One official caption to the well-known photographs reads: “A two pounder Anti-Tank Gun of the 4th Anti-Tank Regiment, 8th Australian Division, AIF, directed by VX38874 Sergeant (Sgt) Charles James Parsons, of Moonee Ponds, Vic, in action at a roadblock at Bakri on the Muar-Parit Sulong Road. In the background is a destroyed Japanese Type 95 Ha-Go Medium Tank. The Anti-Tank Gun was known as the rear gun because of its position in the defence layout of the area. Sgt Parsons was later awarded the Distinguished Conduct Medal (DCM) for his and his crew’s part in destroying six of the nine Japanese tanks during this engagement.”

I have yet to discover any first-hand account of the Bakri action from Parsons or his crew. However, the AWM on-line archive does contain a fascinating recording of an interview conducted over 40 years later with the commander of the forward gun, Lance-Sergeant Clarrie Thornton. In 1983 he was interviewed for the Australian Broadcast Corporation radio series POW Australians Under Nippon. Although his account mostly covers his time as a prisoner of the Japanese, it begins with a detailed description of the events on the Bakri road on the 18th January 1942.

According to Thornton, his crew moved into their positions during darkness and had no time to camouflage their gun when the first enemy tanks appeared just as dawn was breaking. Thornton’s crew were thus forced to go into ‘emergency action’ – meaning that the gun was still on its wheels. In this respect the 2-pounder had one notable advantage over most anti-tank guns of WW2, because it was designed with all-round traverse – even when the wheels were attached. However, as Thornton noted, the design also had one serious disadvantage: even in the firing position the elevation of the gun on its carriage left a gap beneath the gun shield (“about 9 inches to a foot”). At Gemas the Japanese had been able to aim their fire at a point beneath the gun shield and knock out one of the guns. Fortunately for Thornton and his crew, they had sited the forward gun behind a shallow bank which gave them the protection that they needed.

There remains some uncertainty as to the number of tanks involved in the attack. Thornton insisted that he first saw five come into view, followed by three others – so a total of eight (interestingly, Japanese sources state that ten tanks were lost during the battle). Photos and film taken soon after the battle show at least five Type 95s in two distinct groups – three in the first and two in the second – although since the background is obscured by smoke, it is quite possible that others are hidden from view.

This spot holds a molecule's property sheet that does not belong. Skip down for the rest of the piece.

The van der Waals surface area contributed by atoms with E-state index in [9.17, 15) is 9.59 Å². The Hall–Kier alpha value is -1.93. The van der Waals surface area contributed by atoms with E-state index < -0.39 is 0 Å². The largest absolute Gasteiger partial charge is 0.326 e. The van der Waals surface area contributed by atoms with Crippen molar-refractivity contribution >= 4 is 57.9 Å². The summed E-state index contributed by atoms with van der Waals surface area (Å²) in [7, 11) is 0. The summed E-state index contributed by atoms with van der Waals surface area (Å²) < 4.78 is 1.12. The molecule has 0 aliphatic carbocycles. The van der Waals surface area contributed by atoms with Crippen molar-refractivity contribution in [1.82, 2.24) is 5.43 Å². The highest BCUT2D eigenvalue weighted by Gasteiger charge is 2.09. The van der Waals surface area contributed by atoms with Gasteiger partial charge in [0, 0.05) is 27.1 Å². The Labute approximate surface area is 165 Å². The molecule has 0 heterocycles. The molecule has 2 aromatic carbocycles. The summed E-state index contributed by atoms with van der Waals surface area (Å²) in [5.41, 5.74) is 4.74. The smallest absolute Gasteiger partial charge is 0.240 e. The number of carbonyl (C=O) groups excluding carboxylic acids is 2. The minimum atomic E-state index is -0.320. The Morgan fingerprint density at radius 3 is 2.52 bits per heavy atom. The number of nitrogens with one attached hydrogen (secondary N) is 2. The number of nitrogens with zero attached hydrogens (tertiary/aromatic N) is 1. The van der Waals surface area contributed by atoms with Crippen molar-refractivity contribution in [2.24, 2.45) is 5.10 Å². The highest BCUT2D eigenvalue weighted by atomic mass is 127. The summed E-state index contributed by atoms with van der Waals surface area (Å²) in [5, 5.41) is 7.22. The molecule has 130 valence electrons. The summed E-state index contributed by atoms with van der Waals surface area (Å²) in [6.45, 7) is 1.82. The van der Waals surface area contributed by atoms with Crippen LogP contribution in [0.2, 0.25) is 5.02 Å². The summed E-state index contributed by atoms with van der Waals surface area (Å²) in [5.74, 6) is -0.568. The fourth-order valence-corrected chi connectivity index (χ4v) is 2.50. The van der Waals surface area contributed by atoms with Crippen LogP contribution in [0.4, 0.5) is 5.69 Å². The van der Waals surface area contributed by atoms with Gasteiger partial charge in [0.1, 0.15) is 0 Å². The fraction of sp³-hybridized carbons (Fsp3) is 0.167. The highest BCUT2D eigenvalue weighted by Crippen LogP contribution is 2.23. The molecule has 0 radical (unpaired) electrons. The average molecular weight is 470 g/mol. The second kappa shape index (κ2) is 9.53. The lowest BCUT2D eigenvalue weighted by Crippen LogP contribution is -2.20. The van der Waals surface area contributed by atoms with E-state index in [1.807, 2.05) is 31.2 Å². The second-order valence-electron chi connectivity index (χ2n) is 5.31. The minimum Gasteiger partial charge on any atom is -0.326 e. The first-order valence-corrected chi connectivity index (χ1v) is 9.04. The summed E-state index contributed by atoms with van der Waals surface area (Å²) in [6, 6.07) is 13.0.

4078731 enhanced

Thornton describes Gotanda’s tank company coming around the bend “at around 20 mph” before “rolling to a stop about 50 yards” from the rear gun. If his memory is correct then the location of Parson’s gun shown in the photographs taken soon after is probably an accurate reflection of the range of the engagement, even if it is hard to believe that the rear gun would have been sited in such an exposed position on the road. Thornton’s gun, after all, was amongst the trees.

Thornton states that he waited until the lead tank had passed his position and was side-on to his gun before he gave the order to fire. The recoil from the gun threw all of the shells out of the ready rack and the crew quickly dropped the gun down onto its pedestal (“which only takes 12 or 13 seconds”). Despite being wounded in the hip from a mortar round, Thornton continued to direct his gun’s fire. Hitting the lead tank, they moved quickly on to the second. However, despite scoring direct hits on both tanks, the armour piercing (A.P.) shells “seemed to go straight through them.” Thornton called for high explosive rounds and McCure and his batman brought them forward (it is interesting to note that, although the Lieutenant was in overall command, he was here effectively ‘servicing’ the gun of his Lance-Sergeant). As McCure recalled: “Each time I dumped a container at their gun, I gave Clarrie a slap on the shoulder and urged him on. He was doing a great job and his crew seemed to be crazily enjoying the action, completely ignoring the danger of the battle raging on them.”

Putting the commanding officer’s understandable hyperbole aside, at least some of the Japanese tanks were able to retaliate. Thornton describes enemy shells hitting the dirt in front of them, but he assumed that they missed because it was much harder to aim from a tank turret than a gun on the ground. Using high explosive shells, he and the rear gun “blew them to pieces – we had to hit them above track level… to get their own ammunition to explode.” Thornton’s gun fired over seventy rounds during the engagement and, for his courage and coolness under fire, the Lance-Sergeant was later ‘Mentioned in Dispatches’.